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Developing a picoammeter

  1. Jun 4, 2010 #1

    I'm interning at a lab that's in the midst of developing a picoammeter (a current measurement instrument capable of measure picoamperes). I'm a math major, not a physicist or an electrical engineer, so I don't haven't deeply studied electricity or its applications. I'm trying to gain an understanding of what types of things would produce currents in the picoampere range (I'm compiling a list). Also, what industries and fields of academia use picoammeters (e.g. semiconductor, nanotech)?

    Your answers are much appreciated. I want to do some research into these industries and fields, but I'm not quite sure where to look.

    Thank you,

  2. jcsd
  3. Jun 4, 2010 #2


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    Staff: Mentor

    Re: Picoammeters

    I've only used them for one project, where we were trying to figure out what was causing dendritic growth across the PC board of one of our products many years ago. As the copper dendrites started to form, you could sense very small changes in resistance between the traces that had the bias voltage driving the growth.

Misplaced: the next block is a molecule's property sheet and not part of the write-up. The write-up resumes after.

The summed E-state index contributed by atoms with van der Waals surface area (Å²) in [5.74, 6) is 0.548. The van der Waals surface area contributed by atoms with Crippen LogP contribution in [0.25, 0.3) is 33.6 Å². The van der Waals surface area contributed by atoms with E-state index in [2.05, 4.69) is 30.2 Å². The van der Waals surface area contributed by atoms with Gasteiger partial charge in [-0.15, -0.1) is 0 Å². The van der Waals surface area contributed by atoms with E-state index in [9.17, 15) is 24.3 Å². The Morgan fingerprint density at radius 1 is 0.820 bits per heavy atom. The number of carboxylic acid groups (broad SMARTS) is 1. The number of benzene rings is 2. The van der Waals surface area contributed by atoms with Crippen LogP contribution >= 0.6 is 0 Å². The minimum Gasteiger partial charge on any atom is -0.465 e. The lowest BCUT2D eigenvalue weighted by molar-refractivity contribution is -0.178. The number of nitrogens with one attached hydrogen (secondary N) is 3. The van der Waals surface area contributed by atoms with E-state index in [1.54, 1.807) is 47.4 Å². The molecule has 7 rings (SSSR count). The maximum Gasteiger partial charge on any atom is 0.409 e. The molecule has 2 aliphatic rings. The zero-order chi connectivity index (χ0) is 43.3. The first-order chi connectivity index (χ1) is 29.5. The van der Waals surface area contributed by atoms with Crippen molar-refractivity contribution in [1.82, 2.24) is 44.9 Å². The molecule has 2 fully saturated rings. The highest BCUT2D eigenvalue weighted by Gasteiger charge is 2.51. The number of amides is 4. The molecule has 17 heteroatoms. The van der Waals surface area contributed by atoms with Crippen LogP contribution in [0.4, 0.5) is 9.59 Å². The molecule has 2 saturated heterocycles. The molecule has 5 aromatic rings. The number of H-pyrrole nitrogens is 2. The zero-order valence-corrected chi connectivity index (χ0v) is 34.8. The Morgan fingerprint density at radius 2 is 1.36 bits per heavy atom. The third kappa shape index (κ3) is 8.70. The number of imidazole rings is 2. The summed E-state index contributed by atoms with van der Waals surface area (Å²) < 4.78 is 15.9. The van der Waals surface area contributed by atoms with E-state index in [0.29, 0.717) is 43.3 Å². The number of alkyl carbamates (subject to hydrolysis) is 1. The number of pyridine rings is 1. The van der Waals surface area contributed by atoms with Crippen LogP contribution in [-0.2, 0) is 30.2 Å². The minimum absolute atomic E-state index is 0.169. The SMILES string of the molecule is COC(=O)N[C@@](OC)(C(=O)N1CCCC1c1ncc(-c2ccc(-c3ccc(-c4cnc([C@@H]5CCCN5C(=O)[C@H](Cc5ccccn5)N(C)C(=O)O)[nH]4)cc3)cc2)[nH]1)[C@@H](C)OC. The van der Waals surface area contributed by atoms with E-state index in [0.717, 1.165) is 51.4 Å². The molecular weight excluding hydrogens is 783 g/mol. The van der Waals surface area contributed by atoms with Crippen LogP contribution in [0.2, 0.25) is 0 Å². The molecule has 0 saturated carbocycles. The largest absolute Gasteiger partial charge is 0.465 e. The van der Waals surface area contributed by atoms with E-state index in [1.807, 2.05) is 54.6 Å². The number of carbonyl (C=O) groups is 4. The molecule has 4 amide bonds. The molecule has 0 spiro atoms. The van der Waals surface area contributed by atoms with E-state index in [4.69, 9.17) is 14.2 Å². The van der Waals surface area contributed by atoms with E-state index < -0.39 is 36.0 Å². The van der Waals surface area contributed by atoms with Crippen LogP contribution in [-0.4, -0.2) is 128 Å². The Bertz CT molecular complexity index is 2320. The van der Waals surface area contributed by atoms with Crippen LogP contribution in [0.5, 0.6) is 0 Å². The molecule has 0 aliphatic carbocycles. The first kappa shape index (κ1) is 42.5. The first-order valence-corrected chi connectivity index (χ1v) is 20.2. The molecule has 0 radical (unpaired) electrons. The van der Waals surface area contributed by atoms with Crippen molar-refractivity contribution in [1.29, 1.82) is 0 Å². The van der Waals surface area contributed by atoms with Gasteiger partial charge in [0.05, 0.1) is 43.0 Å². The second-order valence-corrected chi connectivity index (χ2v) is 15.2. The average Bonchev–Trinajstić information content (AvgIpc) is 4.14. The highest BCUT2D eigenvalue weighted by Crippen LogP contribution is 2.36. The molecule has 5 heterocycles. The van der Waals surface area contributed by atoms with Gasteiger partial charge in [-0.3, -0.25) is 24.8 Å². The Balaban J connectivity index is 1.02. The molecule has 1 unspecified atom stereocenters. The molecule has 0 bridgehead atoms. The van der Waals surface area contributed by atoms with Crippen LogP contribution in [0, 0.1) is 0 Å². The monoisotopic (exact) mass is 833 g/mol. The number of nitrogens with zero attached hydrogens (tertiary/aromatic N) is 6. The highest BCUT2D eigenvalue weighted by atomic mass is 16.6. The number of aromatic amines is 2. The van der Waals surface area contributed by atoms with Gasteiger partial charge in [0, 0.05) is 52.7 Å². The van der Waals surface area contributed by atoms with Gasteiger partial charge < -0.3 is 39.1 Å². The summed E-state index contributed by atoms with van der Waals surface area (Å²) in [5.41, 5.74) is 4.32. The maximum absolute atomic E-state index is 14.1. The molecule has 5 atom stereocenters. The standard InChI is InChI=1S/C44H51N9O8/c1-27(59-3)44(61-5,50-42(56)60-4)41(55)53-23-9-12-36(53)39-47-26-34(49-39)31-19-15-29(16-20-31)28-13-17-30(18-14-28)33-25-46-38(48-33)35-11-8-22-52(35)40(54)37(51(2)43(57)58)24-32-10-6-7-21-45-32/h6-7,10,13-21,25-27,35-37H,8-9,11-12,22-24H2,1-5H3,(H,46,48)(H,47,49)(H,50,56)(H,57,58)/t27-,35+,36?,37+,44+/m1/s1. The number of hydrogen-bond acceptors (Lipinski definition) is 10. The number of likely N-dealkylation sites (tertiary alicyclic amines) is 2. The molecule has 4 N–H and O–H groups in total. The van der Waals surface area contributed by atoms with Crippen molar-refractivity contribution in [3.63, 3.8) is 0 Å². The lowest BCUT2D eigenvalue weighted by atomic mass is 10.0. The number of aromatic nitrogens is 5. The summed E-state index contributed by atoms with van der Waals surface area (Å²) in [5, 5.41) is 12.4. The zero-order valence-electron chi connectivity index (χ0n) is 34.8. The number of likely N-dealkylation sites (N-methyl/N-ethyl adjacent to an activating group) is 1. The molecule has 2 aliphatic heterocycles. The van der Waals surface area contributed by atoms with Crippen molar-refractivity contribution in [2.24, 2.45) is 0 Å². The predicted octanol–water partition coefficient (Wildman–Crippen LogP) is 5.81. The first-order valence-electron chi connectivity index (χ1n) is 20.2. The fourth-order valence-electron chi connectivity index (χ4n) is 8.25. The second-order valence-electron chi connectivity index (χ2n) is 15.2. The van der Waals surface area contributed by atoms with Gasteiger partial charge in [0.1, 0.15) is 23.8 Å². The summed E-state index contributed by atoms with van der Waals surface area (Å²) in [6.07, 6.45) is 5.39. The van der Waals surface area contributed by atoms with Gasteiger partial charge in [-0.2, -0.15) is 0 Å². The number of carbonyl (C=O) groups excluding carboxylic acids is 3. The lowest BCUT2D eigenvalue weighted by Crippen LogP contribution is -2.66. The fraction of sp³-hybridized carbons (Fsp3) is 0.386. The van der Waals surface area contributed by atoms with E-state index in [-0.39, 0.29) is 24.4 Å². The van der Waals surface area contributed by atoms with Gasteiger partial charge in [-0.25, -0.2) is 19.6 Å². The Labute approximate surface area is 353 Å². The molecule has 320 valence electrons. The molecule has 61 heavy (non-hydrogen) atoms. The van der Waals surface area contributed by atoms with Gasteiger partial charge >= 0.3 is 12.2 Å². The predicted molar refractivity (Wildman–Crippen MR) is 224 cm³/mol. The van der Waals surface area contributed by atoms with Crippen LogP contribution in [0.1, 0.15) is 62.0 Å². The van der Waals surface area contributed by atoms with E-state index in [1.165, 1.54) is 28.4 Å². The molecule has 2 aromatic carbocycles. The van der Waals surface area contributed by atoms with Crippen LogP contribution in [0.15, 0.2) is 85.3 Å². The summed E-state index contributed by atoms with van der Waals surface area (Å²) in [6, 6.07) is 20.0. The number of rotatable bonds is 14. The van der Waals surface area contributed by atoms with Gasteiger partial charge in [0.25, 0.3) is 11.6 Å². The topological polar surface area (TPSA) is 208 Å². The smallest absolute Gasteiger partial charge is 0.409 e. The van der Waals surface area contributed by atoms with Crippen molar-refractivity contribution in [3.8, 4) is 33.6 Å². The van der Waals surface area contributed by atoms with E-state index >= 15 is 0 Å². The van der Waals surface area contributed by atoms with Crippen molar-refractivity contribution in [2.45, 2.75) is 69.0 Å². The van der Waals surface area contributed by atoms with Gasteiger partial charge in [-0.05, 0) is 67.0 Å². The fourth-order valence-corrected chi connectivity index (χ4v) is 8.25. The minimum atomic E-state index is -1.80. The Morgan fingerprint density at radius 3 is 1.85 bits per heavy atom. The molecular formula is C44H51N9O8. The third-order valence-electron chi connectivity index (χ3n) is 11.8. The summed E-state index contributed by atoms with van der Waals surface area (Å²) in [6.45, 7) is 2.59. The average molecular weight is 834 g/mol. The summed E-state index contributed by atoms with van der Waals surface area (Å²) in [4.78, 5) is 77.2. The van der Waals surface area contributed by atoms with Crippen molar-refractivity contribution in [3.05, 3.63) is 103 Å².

info on dendritic growth: http://www.ami.ac.uk/courses/topics/0152_caf/index.html [Broken]

    Last edited by a moderator: May 4, 2017
  4. Jun 4, 2010 #3


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    Staff: Mentor

    Re: Picoammeters

    In electrochemistry - voltammetry at microelectrodes. Especially fast voltammetry on microelectrodes with the radius measured in nanometers. Current can be very small and change fast (say from -pA to pA in less than ms). At least these were conditions we were thinking about around 1990, I wouldn't be surprised if at the moment they can be down to fA and μs.
  5. Jun 4, 2010 #4
    Re: Picoammeters

    In nanotech, they are used in scanning tunneling microscopes which measure leakage current that escaped from a potential barrier developed between electrodes and a sample in order to reconstruct an image.
  6. Jun 8, 2010 #5
    Re: Picoammeters

    Thanks a lot for your answers, this has been very helpful so far.
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